Do you really need a written contract when you are self-employed? After all, this client sought you out. You don't want to risk offending him, and anyway, he's such a nice guy, you're sure that he'll pay up. Just this once, you can get by without a formal contract, right? I mean, it's just a piece of paper…
Wrong! A contract is much, much more than a piece of paper. It is the essence and the basis of your business relationship. It is your own private set of “laws.” Yes, you can be friendly with your customers, but you need to protect yourself by drawing up a comprehensive, clearly-worded contract every time you sign on for a job.
Having a contract is the best way to protect a business relationship…
In fact, having a contract is the best way to protect a business relationship: it outlines the terms of the agreement in plain black and white so that there's no confusion, no misunderstandings, and no hurt feelings.
A contract not only provides you with legal protection in the event that a client defaults on a payment, but it also limits the scope of a project, outlines payment rates and schedules, and guarantees that both parties are on the same page.
So Why Does the Client Want A Contract?
Your client wants a contract for many of the same reasons you do. It protects the client, guides them, and gives them some breathing room. If you've been hired through an online job marketplace, the client may be relatively unfamiliar with your work, your personality, and your values. The contract guarantees that their project will be managed responsibly and predictably, according to standards agreed upon by both parties.
Every contract can be a bit different, but all contracts should include some basic elements. When in doubt, write it down! Put everything in a contract, even if it seems like common sense. You might be surprised by how little “common sense” some clients have. By putting everything in writing and having everyone involved sign on the dotted line, you can guarantee that disagreements and misunderstandings will be kept to a minimum.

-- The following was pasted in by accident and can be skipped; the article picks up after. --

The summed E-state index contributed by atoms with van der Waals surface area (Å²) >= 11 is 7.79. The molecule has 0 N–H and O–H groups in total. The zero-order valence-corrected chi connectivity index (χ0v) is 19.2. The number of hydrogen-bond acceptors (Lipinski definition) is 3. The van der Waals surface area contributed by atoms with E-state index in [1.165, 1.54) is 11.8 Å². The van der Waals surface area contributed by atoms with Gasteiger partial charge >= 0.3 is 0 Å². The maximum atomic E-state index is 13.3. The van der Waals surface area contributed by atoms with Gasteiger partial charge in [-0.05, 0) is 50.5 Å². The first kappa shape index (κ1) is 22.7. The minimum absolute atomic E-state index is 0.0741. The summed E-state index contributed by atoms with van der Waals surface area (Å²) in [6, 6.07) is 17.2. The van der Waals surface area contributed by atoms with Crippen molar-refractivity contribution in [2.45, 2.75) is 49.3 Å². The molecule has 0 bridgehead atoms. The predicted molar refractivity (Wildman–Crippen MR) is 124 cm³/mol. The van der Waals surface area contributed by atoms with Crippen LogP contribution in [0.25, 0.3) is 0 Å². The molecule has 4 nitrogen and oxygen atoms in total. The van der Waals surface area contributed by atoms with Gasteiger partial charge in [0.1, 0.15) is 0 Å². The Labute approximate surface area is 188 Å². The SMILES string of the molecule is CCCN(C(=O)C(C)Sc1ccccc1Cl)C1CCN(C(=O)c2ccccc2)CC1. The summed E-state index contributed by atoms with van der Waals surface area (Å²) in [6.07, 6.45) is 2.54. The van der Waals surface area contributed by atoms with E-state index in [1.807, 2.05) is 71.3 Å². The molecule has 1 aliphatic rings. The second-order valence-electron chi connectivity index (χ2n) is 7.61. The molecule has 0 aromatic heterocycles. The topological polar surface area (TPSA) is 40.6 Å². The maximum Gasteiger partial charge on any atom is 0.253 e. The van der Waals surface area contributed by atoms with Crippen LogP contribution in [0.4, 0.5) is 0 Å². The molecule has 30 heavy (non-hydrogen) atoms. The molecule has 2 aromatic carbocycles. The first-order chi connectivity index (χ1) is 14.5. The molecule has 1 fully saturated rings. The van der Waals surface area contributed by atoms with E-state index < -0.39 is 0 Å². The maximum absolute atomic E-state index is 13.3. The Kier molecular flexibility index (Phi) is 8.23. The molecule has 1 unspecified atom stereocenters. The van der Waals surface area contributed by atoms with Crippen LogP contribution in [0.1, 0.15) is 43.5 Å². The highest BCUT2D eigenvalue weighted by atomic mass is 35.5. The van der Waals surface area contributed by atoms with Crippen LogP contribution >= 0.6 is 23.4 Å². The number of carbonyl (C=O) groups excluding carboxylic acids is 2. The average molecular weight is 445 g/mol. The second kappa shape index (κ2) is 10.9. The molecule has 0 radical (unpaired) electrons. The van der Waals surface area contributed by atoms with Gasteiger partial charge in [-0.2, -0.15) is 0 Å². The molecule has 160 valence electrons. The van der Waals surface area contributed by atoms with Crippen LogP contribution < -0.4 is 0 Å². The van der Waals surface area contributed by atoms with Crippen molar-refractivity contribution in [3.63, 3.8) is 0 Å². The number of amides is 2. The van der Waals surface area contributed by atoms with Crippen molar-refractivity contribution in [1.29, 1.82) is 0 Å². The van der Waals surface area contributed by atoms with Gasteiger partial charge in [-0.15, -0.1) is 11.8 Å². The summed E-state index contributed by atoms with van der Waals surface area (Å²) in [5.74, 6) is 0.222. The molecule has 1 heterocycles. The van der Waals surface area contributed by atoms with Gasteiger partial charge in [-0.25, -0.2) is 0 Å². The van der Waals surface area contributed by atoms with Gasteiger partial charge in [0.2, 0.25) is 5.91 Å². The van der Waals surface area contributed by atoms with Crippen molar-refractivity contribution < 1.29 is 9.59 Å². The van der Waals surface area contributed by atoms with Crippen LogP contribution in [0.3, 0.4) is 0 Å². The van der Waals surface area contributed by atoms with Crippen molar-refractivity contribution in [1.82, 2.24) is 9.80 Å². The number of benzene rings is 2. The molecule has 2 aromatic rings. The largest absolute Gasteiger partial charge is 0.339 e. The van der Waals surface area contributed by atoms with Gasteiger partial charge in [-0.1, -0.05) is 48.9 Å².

Here are some basic elements that should be a part of every contract.
This is the part of the contract that states when the project starts, how long it lasts, and when it ends. Every experienced freelancer knows the danger of “feature creep.” The terms can protect you from a project that stretches on interminably.
Service Rates, Payment Details, Invoicing Standards
Time to outline your compensation, including deposits or retainers, installments, and bonuses. If a client wants to be invoiced for each successive phase of the project, this is the section where you will agree on an invoicing and payment schedule: for example, “Contractor must invoice Client every 30 days; Client must pay invoice within 10 days of receipt.”
If you're so inclined, you might include an early payment bonus that knocks 2 or 3% off your fee if payment arrives within two days.
Provision of Services, Client Obligations
This section sketches your services, including the specified time frame for completion. Basically: what are you going to do and when are you going to get it done. You should also include a paragraph outlining the client's obligations and any materials, permits, or tools the client has agreed to provide.
This part's tricky but crucially important. Include a short section explaining that the freelancer is not responsible for any stated or implied claims unless backed up by written documentation. This protects you from yourself, just in case you get flustered and start making promises that you can't, or won't keep. Once, again, get it all in writing!
Include a blank line. Sign it. Now get to work!
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